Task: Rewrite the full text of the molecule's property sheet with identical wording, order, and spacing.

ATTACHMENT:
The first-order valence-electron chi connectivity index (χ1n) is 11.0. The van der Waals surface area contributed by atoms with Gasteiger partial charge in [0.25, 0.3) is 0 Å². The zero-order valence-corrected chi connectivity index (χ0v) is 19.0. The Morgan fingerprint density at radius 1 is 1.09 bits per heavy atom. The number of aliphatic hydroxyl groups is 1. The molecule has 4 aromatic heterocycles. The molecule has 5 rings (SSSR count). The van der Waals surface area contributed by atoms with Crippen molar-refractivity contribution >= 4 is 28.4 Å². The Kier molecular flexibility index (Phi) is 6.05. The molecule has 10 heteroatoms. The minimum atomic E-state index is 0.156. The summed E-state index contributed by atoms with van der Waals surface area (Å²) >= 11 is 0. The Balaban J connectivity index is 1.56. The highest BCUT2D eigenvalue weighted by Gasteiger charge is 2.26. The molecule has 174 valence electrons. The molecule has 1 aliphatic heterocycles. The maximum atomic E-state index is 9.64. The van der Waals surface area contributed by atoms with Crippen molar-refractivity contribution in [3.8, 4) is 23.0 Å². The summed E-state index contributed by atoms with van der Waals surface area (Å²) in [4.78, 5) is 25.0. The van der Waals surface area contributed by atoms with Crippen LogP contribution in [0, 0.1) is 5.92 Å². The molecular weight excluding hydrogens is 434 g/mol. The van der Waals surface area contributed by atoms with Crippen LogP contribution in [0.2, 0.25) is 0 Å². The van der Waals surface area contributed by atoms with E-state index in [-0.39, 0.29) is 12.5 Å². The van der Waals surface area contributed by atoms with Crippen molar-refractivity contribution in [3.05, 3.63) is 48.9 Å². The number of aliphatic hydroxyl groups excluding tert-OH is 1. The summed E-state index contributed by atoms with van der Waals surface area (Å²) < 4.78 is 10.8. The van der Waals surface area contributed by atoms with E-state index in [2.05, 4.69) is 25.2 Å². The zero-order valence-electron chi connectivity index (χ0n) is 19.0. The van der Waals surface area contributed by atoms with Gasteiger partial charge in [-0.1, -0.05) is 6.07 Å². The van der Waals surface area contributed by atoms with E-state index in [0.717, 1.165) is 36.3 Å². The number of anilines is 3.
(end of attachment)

The first-order valence-electron chi connectivity index (χ1n) is 11.0. The van der Waals surface area contributed by atoms with Gasteiger partial charge in [0.25, 0.3) is 0 Å². The zero-order valence-corrected chi connectivity index (χ0v) is 19.0. The Morgan fingerprint density at radius 1 is 1.09 bits per heavy atom. The number of aliphatic hydroxyl groups is 1. The molecule has 4 aromatic heterocycles. The molecule has 5 rings (SSSR count). The van der Waals surface area contributed by atoms with Crippen molar-refractivity contribution >= 4 is 28.4 Å². The Kier molecular flexibility index (Phi) is 6.05. The molecule has 10 heteroatoms. The minimum atomic E-state index is 0.156. The summed E-state index contributed by atoms with van der Waals surface area (Å²) >= 11 is 0. The Balaban J connectivity index is 1.56. The highest BCUT2D eigenvalue weighted by Gasteiger charge is 2.26. The molecule has 174 valence electrons. The molecule has 1 aliphatic heterocycles. The maximum atomic E-state index is 9.64. The van der Waals surface area contributed by atoms with Crippen molar-refractivity contribution in [3.8, 4) is 23.0 Å². The summed E-state index contributed by atoms with van der Waals surface area (Å²) in [4.78, 5) is 25.0. The van der Waals surface area contributed by atoms with Crippen LogP contribution in [0, 0.1) is 5.92 Å². The molecular weight excluding hydrogens is 434 g/mol. The van der Waals surface area contributed by atoms with Crippen LogP contribution in [0.2, 0.25) is 0 Å². The van der Waals surface area contributed by atoms with E-state index in [-0.39, 0.29) is 12.5 Å². The van der Waals surface area contributed by atoms with Crippen molar-refractivity contribution in [3.05, 3.63) is 48.9 Å². The number of aliphatic hydroxyl groups excluding tert-OH is 1. The summed E-state index contributed by atoms with van der Waals surface area (Å²) < 4.78 is 10.8. The van der Waals surface area contributed by atoms with E-state index in [2.05, 4.69) is 25.2 Å². The zero-order valence-electron chi connectivity index (χ0n) is 19.0. The van der Waals surface area contributed by atoms with Gasteiger partial charge in [-0.1, -0.05) is 6.07 Å². The van der Waals surface area contributed by atoms with E-state index in [0.717, 1.165) is 36.3 Å². The number of anilines is 3.